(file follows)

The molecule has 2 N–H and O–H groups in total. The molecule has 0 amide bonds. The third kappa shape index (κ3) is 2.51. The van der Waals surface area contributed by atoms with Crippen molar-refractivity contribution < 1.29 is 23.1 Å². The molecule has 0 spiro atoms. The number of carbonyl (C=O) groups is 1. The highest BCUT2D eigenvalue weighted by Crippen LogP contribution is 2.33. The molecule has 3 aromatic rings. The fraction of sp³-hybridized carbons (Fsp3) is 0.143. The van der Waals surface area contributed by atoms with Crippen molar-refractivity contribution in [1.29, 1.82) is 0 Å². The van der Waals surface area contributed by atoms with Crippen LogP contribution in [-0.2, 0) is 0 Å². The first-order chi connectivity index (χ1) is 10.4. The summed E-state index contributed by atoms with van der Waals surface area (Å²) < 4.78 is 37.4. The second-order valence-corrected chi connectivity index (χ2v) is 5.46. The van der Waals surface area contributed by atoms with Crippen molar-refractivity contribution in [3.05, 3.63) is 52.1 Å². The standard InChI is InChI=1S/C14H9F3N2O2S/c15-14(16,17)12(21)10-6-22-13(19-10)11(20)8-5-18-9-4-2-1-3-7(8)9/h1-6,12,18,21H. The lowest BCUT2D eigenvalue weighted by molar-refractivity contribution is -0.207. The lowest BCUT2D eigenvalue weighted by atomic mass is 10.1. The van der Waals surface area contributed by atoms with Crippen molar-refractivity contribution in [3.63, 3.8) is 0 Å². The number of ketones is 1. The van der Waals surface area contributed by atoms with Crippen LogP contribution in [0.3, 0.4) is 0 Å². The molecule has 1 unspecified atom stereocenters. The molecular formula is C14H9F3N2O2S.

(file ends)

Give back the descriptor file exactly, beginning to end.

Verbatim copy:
The molecule has 2 N–H and O–H groups in total. The molecule has 0 amide bonds. The third kappa shape index (κ3) is 2.51. The van der Waals surface area contributed by atoms with Crippen molar-refractivity contribution < 1.29 is 23.1 Å². The molecule has 0 spiro atoms. The number of carbonyl (C=O) groups is 1. The highest BCUT2D eigenvalue weighted by Crippen LogP contribution is 2.33. The molecule has 3 aromatic rings. The fraction of sp³-hybridized carbons (Fsp3) is 0.143. The van der Waals surface area contributed by atoms with Crippen molar-refractivity contribution in [1.29, 1.82) is 0 Å². The van der Waals surface area contributed by atoms with Crippen LogP contribution in [-0.2, 0) is 0 Å². The first-order chi connectivity index (χ1) is 10.4. The summed E-state index contributed by atoms with van der Waals surface area (Å²) < 4.78 is 37.4. The second-order valence-corrected chi connectivity index (χ2v) is 5.46. The van der Waals surface area contributed by atoms with Crippen molar-refractivity contribution in [3.05, 3.63) is 52.1 Å². The standard InChI is InChI=1S/C14H9F3N2O2S/c15-14(16,17)12(21)10-6-22-13(19-10)11(20)8-5-18-9-4-2-1-3-7(8)9/h1-6,12,18,21H. The lowest BCUT2D eigenvalue weighted by molar-refractivity contribution is -0.207. The lowest BCUT2D eigenvalue weighted by atomic mass is 10.1. The van der Waals surface area contributed by atoms with Crippen molar-refractivity contribution in [3.63, 3.8) is 0 Å². The number of ketones is 1. The van der Waals surface area contributed by atoms with Crippen LogP contribution in [0.3, 0.4) is 0 Å². The molecule has 1 unspecified atom stereocenters. The molecular formula is C14H9F3N2O2S.